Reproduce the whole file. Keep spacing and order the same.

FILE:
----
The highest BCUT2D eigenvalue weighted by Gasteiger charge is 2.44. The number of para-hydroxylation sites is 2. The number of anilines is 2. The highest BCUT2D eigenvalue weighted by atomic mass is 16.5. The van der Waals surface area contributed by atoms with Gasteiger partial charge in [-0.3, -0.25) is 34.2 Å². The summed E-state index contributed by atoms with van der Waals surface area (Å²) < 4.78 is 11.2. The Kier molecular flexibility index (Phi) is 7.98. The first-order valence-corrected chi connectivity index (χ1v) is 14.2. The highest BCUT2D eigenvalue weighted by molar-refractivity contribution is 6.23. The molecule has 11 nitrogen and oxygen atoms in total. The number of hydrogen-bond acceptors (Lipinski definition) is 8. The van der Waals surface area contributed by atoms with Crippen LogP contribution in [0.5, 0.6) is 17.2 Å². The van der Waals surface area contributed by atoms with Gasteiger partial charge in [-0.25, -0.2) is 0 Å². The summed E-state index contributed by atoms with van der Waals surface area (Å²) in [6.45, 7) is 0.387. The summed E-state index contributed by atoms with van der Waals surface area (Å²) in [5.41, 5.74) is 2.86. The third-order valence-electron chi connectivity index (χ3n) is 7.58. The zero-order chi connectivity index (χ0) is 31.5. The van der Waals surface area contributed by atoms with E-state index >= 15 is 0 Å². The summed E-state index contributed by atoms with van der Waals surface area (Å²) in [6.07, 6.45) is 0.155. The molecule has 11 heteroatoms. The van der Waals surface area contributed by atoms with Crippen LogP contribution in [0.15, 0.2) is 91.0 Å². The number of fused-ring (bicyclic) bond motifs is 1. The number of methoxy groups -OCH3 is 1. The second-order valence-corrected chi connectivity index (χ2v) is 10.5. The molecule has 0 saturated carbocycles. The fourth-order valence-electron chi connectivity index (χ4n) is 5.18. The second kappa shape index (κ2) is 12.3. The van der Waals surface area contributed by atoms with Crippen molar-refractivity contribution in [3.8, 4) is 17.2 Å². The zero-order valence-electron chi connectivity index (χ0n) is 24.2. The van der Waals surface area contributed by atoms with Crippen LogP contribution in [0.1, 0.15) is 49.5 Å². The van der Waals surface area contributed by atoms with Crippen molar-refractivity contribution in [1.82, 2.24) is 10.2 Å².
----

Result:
The highest BCUT2D eigenvalue weighted by Gasteiger charge is 2.44. The number of para-hydroxylation sites is 2. The number of anilines is 2. The highest BCUT2D eigenvalue weighted by atomic mass is 16.5. The van der Waals surface area contributed by atoms with Gasteiger partial charge in [-0.3, -0.25) is 34.2 Å². The summed E-state index contributed by atoms with van der Waals surface area (Å²) < 4.78 is 11.2. The Kier molecular flexibility index (Phi) is 7.98. The first-order valence-corrected chi connectivity index (χ1v) is 14.2. The highest BCUT2D eigenvalue weighted by molar-refractivity contribution is 6.23. The molecule has 11 nitrogen and oxygen atoms in total. The number of hydrogen-bond acceptors (Lipinski definition) is 8. The van der Waals surface area contributed by atoms with Crippen LogP contribution in [0.5, 0.6) is 17.2 Å². The van der Waals surface area contributed by atoms with Gasteiger partial charge in [-0.25, -0.2) is 0 Å². The summed E-state index contributed by atoms with van der Waals surface area (Å²) in [6.45, 7) is 0.387. The summed E-state index contributed by atoms with van der Waals surface area (Å²) in [5.41, 5.74) is 2.86. The third-order valence-electron chi connectivity index (χ3n) is 7.58. The zero-order chi connectivity index (χ0) is 31.5. The van der Waals surface area contributed by atoms with E-state index >= 15 is 0 Å². The summed E-state index contributed by atoms with van der Waals surface area (Å²) in [6.07, 6.45) is 0.155. The molecule has 11 heteroatoms. The van der Waals surface area contributed by atoms with Crippen LogP contribution in [0.15, 0.2) is 91.0 Å². The number of fused-ring (bicyclic) bond motifs is 1. The number of methoxy groups -OCH3 is 1. The second-order valence-corrected chi connectivity index (χ2v) is 10.5. The molecule has 0 saturated carbocycles. The fourth-order valence-electron chi connectivity index (χ4n) is 5.18. The second kappa shape index (κ2) is 12.3. The van der Waals surface area contributed by atoms with Crippen molar-refractivity contribution in [3.8, 4) is 17.2 Å². The zero-order valence-electron chi connectivity index (χ0n) is 24.2. The van der Waals surface area contributed by atoms with Crippen LogP contribution in [0.1, 0.15) is 49.5 Å². The van der Waals surface area contributed by atoms with Crippen molar-refractivity contribution in [1.82, 2.24) is 10.2 Å².